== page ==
Re: RARA-AVIS: Re: Song Noir

From: Steve Novak (
Date: 21 Jul 2009

  • Next message: James Michael Rogers: "Re: RARA-AVIS: Re: Song Noir"

    Clarification might be of the order...I have the feeling my note here was misread...? What I meant was...with the appropriate degrees of humour...: 1. the group CJ are not, by any strech junkies themselves...they look like pretty clean and healthy customers... 2. the group CJ contains cowboys (male members of the group) and cowgirl
    (female member of the group) by name only, because they do not look like or act like the cowboys/cowgirls that either we read about in western books or see in western movies...whether or not they are really cow-persons in life is immaterial since we are dealing here with fiction and crime fiction in particular... 3. my comment on their Ścutenessą relates evidently to their overall style, approach, presentation, musical arrangements, mix...throughout their production

    Their first album (Whites Off) recorded in Toronto in 86 remains to me the only interesting one (much more blues inspired than the rest of production), the one with the most bite...The rest remains at the Canadian edge between alt. rock and country, and simply leaves me cold...and not Ścrime/nouar inspiredą...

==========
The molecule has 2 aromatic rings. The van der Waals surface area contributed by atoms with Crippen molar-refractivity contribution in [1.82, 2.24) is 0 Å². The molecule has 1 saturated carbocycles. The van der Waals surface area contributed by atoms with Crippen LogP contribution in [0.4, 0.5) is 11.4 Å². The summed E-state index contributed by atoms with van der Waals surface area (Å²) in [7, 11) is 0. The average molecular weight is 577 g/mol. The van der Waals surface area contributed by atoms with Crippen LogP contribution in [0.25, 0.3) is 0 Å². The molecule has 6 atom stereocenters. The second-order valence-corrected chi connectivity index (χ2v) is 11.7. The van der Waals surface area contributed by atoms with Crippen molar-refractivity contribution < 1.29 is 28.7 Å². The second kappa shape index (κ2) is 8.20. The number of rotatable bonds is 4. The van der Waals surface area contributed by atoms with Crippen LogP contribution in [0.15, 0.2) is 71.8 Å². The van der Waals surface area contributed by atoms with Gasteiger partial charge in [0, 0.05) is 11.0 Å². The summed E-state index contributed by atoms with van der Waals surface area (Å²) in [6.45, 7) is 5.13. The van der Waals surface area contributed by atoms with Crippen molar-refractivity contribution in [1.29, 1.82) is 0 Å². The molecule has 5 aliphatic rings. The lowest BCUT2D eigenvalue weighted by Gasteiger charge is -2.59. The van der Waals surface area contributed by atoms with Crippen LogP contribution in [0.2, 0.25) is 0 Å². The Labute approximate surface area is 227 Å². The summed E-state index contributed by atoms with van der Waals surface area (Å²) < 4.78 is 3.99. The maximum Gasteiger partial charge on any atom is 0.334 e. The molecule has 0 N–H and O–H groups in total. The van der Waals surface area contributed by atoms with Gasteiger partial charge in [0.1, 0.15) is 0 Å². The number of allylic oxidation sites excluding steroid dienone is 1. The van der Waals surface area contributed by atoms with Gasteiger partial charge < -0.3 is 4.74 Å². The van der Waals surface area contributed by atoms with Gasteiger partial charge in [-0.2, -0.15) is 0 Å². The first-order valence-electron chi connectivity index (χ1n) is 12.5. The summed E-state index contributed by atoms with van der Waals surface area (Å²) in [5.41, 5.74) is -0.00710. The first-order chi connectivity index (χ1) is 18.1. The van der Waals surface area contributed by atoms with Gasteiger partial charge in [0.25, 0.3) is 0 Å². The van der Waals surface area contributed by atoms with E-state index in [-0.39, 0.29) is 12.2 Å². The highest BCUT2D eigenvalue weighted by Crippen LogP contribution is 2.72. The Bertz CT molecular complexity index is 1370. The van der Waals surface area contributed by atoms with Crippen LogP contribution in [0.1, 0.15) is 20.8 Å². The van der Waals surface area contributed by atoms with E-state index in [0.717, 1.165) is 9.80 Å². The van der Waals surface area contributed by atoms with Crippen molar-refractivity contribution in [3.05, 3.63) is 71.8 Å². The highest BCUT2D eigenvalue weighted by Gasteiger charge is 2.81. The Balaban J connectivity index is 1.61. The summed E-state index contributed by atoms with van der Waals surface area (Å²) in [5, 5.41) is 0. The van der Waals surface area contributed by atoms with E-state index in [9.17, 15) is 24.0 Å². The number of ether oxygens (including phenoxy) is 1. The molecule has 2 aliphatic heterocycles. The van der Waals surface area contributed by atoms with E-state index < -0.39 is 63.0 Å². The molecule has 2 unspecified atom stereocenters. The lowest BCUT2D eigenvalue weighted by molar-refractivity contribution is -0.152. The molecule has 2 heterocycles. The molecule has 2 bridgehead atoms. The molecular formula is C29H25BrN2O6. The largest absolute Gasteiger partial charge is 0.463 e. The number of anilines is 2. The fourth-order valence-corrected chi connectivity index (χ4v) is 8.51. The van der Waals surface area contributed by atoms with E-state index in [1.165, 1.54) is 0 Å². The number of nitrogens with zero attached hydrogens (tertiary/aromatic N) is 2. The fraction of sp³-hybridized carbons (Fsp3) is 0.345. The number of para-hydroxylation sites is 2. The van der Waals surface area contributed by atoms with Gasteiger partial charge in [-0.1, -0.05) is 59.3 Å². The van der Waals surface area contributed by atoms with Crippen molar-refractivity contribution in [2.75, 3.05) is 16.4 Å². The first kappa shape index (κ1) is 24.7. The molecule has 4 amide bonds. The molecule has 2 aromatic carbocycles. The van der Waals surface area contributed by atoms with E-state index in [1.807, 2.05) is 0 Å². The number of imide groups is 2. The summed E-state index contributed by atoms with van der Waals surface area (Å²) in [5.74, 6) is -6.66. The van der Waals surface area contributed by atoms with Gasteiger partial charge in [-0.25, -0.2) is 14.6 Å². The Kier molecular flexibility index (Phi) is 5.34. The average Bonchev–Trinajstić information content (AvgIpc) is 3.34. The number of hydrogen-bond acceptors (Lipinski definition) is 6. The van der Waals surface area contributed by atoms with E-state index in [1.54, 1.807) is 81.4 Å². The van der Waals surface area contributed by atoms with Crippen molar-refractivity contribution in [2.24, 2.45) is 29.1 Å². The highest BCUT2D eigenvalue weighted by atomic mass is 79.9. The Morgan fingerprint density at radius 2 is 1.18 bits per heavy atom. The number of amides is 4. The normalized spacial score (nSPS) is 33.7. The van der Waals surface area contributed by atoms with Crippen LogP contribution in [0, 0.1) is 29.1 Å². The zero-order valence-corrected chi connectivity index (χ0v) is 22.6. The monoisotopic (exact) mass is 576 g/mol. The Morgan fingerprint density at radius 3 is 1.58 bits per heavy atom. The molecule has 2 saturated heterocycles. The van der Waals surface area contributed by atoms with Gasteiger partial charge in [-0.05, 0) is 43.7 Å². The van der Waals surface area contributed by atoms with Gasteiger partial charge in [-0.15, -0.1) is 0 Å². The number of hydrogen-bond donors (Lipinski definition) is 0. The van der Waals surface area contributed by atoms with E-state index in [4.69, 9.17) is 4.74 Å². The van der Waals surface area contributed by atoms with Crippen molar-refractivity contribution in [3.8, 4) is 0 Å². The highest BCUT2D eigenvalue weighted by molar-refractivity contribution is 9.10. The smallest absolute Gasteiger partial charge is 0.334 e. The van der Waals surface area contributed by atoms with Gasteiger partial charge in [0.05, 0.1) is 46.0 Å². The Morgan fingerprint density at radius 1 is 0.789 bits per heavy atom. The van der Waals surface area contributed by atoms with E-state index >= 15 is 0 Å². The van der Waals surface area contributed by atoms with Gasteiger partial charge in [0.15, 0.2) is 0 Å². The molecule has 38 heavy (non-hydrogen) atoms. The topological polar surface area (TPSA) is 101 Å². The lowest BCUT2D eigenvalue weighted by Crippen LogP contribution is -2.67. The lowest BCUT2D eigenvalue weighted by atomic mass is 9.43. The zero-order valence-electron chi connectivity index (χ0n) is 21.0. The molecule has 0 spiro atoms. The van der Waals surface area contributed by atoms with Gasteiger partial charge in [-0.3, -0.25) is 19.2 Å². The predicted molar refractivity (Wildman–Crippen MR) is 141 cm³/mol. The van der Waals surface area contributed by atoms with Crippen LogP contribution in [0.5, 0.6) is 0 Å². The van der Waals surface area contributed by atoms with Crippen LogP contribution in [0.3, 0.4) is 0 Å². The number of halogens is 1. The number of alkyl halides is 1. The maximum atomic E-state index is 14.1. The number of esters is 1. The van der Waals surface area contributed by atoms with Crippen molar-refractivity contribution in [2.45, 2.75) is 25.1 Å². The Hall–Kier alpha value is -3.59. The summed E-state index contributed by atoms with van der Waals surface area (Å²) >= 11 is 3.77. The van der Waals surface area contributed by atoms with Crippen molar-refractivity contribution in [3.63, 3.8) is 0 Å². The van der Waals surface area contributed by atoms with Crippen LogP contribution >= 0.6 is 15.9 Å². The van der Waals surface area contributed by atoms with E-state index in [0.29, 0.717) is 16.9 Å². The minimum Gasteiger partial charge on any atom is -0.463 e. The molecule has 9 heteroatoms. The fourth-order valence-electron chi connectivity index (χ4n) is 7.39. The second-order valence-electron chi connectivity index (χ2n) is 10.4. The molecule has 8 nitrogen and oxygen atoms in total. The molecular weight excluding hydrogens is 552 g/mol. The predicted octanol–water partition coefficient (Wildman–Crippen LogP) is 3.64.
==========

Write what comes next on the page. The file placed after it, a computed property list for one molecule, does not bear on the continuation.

Merci du Montois...

    On 7/21/09 1:51 PM, "Kevin Burton Smith" <> wrote:

    > On Jul 21, 2009, at 1:32 AM, wrote:
    >> Anyway, time to move on...Cjunkies (junkies they are not & cowboys/
    >> girls not
    >> the ones I read or see in film)
    > Must make your like a pretty homogenous, unisexual one. Whatever.
    > But actually, although Margo Timmins's the singer and she's definitely
    > female, it's her brother who writes the songs, and generally the
    > lyrics (and their covers) are far from cute. "Murder in the Trailer
    > Park" is a good one, the pulp trappings of the words deliberately at
    > odds with the delivery, and their covers include such "cute" songs as
    > VU's "Sweet Jane," a couple of cuts from Springsteen's Nebraska and
    > Neil Young's ode to North America's blood-drenched history
    > "Powderfinger."

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